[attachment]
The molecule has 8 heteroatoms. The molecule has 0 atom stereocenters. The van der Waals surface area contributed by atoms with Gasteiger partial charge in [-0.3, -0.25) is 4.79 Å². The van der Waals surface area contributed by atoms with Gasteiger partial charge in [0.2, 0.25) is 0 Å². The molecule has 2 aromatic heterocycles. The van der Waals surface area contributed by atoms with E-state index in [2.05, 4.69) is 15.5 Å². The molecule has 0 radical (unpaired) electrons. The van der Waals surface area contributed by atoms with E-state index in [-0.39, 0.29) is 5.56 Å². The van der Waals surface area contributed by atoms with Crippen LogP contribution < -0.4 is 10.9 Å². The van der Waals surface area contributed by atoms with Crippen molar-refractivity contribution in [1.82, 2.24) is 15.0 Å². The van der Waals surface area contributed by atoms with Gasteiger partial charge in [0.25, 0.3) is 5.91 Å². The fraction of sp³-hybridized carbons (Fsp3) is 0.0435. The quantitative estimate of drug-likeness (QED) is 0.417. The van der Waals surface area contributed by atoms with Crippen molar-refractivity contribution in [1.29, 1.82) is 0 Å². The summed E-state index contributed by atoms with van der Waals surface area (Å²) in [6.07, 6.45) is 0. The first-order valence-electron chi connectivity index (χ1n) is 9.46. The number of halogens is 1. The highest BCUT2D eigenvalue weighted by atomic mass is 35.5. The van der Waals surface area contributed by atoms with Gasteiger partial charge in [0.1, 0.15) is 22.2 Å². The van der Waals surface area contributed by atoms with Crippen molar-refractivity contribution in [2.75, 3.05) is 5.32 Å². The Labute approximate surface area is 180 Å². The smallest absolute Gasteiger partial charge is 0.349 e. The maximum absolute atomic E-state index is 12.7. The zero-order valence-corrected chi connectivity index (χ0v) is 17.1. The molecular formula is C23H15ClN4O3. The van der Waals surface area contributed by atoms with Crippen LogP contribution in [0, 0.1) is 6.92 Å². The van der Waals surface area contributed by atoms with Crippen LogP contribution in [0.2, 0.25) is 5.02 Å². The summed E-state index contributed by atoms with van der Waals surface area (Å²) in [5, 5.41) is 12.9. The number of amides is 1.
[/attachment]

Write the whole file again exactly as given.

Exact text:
The molecule has 8 heteroatoms. The molecule has 0 atom stereocenters. The van der Waals surface area contributed by atoms with Gasteiger partial charge in [-0.3, -0.25) is 4.79 Å². The van der Waals surface area contributed by atoms with Gasteiger partial charge in [0.2, 0.25) is 0 Å². The molecule has 2 aromatic heterocycles. The van der Waals surface area contributed by atoms with E-state index in [2.05, 4.69) is 15.5 Å². The molecule has 0 radical (unpaired) electrons. The van der Waals surface area contributed by atoms with E-state index in [-0.39, 0.29) is 5.56 Å². The van der Waals surface area contributed by atoms with Crippen LogP contribution < -0.4 is 10.9 Å². The van der Waals surface area contributed by atoms with Crippen molar-refractivity contribution in [1.82, 2.24) is 15.0 Å². The van der Waals surface area contributed by atoms with Gasteiger partial charge in [0.25, 0.3) is 5.91 Å². The fraction of sp³-hybridized carbons (Fsp3) is 0.0435. The quantitative estimate of drug-likeness (QED) is 0.417. The van der Waals surface area contributed by atoms with Crippen molar-refractivity contribution in [1.29, 1.82) is 0 Å². The summed E-state index contributed by atoms with van der Waals surface area (Å²) in [6.07, 6.45) is 0. The first-order valence-electron chi connectivity index (χ1n) is 9.46. The number of halogens is 1. The highest BCUT2D eigenvalue weighted by atomic mass is 35.5. The van der Waals surface area contributed by atoms with Gasteiger partial charge in [0.1, 0.15) is 22.2 Å². The van der Waals surface area contributed by atoms with Crippen molar-refractivity contribution in [2.75, 3.05) is 5.32 Å². The Labute approximate surface area is 180 Å². The smallest absolute Gasteiger partial charge is 0.349 e. The maximum absolute atomic E-state index is 12.7. The zero-order valence-corrected chi connectivity index (χ0v) is 17.1. The molecular formula is C23H15ClN4O3. The van der Waals surface area contributed by atoms with Crippen LogP contribution in [0, 0.1) is 6.92 Å². The van der Waals surface area contributed by atoms with Crippen LogP contribution in [0.2, 0.25) is 5.02 Å². The summed E-state index contributed by atoms with van der Waals surface area (Å²) in [5, 5.41) is 12.9. The number of amides is 1.